i Need instructions on how to make broth for cats...very simple instructions

pushylady

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Good luck with it! Feel free to take photos - we won't think you're crazy! :lol3:
 
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empirefalls

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About 8 and 12 hours later.....using a crockpot at the temperature of "low", it took about 8 hours to see any progress other than chicken simmering ...and it was very little progress

so i turned the crockpot to high.....about 4 hours later, started seeing the meat fall off....turned the crockpot back to low for over night

24 hours later, the next steps are time......ie separating chicken from pot,etc, ..per video instructions

edit:

26 hours later, took out most of the meat...separated bones from the meat and placed them back in the crockpot
 
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empirefalls

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About 8 and 12 hours later.....using a crockpot at the temperature of "low", it took about 8 hours to see any progress other than chicken simmering ...and it was very little progress

so i turned the crockpot to high.....about 4 hours later, started seeing the meat fall off....turned the crockpot back to low for over night

24 hours later, the next steps are time......ie separating chicken from pot,etc, ..per video instructions

edit:

26 hours later, took out most of the meat...separated bones from the meat and placed them back in the crockpot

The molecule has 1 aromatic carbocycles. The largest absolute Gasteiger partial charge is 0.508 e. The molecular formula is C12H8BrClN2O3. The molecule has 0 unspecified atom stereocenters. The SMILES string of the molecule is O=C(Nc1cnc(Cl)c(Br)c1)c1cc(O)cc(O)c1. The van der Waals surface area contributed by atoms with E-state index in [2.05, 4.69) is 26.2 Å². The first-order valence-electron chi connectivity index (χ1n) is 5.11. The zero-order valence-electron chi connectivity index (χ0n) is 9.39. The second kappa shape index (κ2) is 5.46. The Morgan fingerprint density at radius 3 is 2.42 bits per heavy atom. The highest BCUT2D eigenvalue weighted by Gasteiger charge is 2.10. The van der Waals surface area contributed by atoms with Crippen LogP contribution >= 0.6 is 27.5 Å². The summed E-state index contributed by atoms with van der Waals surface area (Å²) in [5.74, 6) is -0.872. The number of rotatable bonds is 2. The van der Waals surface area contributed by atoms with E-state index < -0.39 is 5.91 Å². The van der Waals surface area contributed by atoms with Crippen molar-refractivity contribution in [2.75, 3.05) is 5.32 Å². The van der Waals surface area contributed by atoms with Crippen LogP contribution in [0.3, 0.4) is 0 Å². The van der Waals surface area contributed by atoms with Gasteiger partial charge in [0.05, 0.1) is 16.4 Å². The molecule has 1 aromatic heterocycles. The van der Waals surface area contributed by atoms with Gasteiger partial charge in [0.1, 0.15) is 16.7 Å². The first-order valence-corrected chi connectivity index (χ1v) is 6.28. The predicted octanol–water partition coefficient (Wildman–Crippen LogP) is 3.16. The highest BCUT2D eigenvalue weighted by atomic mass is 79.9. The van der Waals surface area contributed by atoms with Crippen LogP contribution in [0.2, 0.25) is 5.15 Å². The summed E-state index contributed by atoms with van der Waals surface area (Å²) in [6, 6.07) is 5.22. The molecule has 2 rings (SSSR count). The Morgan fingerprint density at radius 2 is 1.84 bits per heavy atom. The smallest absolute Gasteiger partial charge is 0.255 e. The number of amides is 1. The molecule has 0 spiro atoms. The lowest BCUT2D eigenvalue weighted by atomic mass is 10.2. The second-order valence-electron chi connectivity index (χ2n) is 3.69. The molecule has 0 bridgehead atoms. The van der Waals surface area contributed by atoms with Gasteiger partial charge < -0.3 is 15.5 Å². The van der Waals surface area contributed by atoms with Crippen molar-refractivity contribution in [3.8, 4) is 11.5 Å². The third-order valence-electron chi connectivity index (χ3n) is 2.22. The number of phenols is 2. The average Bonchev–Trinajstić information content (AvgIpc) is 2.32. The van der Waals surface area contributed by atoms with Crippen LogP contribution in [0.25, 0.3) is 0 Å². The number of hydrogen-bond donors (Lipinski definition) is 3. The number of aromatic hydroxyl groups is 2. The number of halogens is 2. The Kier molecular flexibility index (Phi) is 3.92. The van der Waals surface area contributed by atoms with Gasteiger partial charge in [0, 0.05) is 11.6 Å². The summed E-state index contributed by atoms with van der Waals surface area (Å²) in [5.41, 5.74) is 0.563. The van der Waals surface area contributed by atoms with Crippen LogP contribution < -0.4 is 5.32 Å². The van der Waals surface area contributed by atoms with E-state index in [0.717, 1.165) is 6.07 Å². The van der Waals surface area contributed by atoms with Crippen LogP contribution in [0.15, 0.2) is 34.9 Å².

About 29 hours later....im going to wind it down this hour...i am going to give my self a C maybe D .

as i mentioned i used near 3 pounds of  chicken drumsticks, the drum stick bones are still in tact and seems it would take about a week to 100 years to melt down to nothing

strained and strained and strained the borth to make sure 0 bone fragments get though to the broth giiven to my cats

question, sometimes i drink broth i get acid reflux. can the cat too? if too strong?
 
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shadowsrescue

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About 8 and 12 hours later.....using a crockpot at the temperature of "low", it took about 8 hours to see any progress other than chicken simmering ...and it was very little progress

so i turned the crockpot to high.....about 4 hours later, started seeing the meat fall off....turned the crockpot back to low for over night

24 hours later, the next steps are time......ie separating chicken from pot,etc, ..per video instructions

edit:

26 hours later, took out most of the meat...separated bones from the meat and placed them back in the crockpot
About 29 hours later....im going to wind it down this hour...i am going to give my self a C maybe D .

as i mentioned i used near 3 pounds of  chicken drumsticks, the drum stick bones are still in tact and seems it would take about a week to 100 years to melt down to nothing